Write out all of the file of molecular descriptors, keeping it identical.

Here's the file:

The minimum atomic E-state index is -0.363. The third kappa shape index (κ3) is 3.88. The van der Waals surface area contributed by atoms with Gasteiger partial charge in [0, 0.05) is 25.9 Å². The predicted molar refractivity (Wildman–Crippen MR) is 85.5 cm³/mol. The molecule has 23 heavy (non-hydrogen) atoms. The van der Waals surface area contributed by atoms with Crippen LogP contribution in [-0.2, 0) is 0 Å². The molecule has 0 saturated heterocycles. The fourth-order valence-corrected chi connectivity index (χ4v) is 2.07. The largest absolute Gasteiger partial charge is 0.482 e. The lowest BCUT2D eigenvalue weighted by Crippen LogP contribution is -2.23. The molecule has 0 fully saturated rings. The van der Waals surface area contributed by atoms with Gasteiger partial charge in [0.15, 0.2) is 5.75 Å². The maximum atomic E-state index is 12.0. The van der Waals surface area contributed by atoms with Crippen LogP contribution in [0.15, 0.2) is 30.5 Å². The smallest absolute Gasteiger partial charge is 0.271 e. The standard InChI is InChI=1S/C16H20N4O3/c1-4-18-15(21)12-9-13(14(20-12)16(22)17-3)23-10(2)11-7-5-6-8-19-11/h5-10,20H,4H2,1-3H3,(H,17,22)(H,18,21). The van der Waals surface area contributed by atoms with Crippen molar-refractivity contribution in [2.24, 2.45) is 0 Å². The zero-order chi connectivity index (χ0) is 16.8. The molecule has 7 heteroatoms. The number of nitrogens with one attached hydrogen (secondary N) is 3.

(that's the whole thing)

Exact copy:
The minimum atomic E-state index is -0.363. The third kappa shape index (κ3) is 3.88. The van der Waals surface area contributed by atoms with Gasteiger partial charge in [0, 0.05) is 25.9 Å². The predicted molar refractivity (Wildman–Crippen MR) is 85.5 cm³/mol. The molecule has 23 heavy (non-hydrogen) atoms. The van der Waals surface area contributed by atoms with Crippen LogP contribution in [-0.2, 0) is 0 Å². The molecule has 0 saturated heterocycles. The fourth-order valence-corrected chi connectivity index (χ4v) is 2.07. The largest absolute Gasteiger partial charge is 0.482 e. The lowest BCUT2D eigenvalue weighted by Crippen LogP contribution is -2.23. The molecule has 0 fully saturated rings. The van der Waals surface area contributed by atoms with Gasteiger partial charge in [0.15, 0.2) is 5.75 Å². The maximum atomic E-state index is 12.0. The van der Waals surface area contributed by atoms with Crippen LogP contribution in [0.15, 0.2) is 30.5 Å². The smallest absolute Gasteiger partial charge is 0.271 e. The standard InChI is InChI=1S/C16H20N4O3/c1-4-18-15(21)12-9-13(14(20-12)16(22)17-3)23-10(2)11-7-5-6-8-19-11/h5-10,20H,4H2,1-3H3,(H,17,22)(H,18,21). The van der Waals surface area contributed by atoms with Crippen molar-refractivity contribution in [2.24, 2.45) is 0 Å². The zero-order chi connectivity index (χ0) is 16.8. The molecule has 7 heteroatoms. The number of nitrogens with one attached hydrogen (secondary N) is 3.